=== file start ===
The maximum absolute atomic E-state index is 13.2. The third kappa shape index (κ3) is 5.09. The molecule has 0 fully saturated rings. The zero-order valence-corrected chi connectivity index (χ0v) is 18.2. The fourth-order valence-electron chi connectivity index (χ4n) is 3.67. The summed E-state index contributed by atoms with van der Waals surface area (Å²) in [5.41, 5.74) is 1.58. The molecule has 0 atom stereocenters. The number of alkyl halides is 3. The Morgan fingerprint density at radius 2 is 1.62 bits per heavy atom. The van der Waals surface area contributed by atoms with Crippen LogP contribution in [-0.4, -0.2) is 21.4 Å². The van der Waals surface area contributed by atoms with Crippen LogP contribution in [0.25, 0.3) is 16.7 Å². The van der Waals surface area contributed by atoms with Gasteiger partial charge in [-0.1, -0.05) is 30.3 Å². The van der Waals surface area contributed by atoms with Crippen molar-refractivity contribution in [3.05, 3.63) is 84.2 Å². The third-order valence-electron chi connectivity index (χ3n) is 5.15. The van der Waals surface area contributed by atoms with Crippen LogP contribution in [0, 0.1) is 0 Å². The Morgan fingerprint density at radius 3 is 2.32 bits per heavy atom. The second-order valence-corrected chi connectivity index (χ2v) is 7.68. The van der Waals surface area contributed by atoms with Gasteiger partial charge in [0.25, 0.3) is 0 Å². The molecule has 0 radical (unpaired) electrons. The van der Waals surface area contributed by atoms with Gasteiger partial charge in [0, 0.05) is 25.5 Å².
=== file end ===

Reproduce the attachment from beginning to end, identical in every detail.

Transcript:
The maximum absolute atomic E-state index is 13.2. The third kappa shape index (κ3) is 5.09. The molecule has 0 fully saturated rings. The zero-order valence-corrected chi connectivity index (χ0v) is 18.2. The fourth-order valence-electron chi connectivity index (χ4n) is 3.67. The summed E-state index contributed by atoms with van der Waals surface area (Å²) in [5.41, 5.74) is 1.58. The molecule has 0 atom stereocenters. The number of alkyl halides is 3. The Morgan fingerprint density at radius 2 is 1.62 bits per heavy atom. The van der Waals surface area contributed by atoms with Crippen LogP contribution in [-0.4, -0.2) is 21.4 Å². The van der Waals surface area contributed by atoms with Crippen LogP contribution in [0.25, 0.3) is 16.7 Å². The van der Waals surface area contributed by atoms with Gasteiger partial charge in [-0.1, -0.05) is 30.3 Å². The van der Waals surface area contributed by atoms with Crippen molar-refractivity contribution in [3.05, 3.63) is 84.2 Å². The third-order valence-electron chi connectivity index (χ3n) is 5.15. The van der Waals surface area contributed by atoms with Crippen LogP contribution in [0, 0.1) is 0 Å². The Morgan fingerprint density at radius 3 is 2.32 bits per heavy atom. The second-order valence-corrected chi connectivity index (χ2v) is 7.68. The van der Waals surface area contributed by atoms with Gasteiger partial charge in [0.25, 0.3) is 0 Å². The molecule has 0 radical (unpaired) electrons. The van der Waals surface area contributed by atoms with Gasteiger partial charge in [0, 0.05) is 25.5 Å².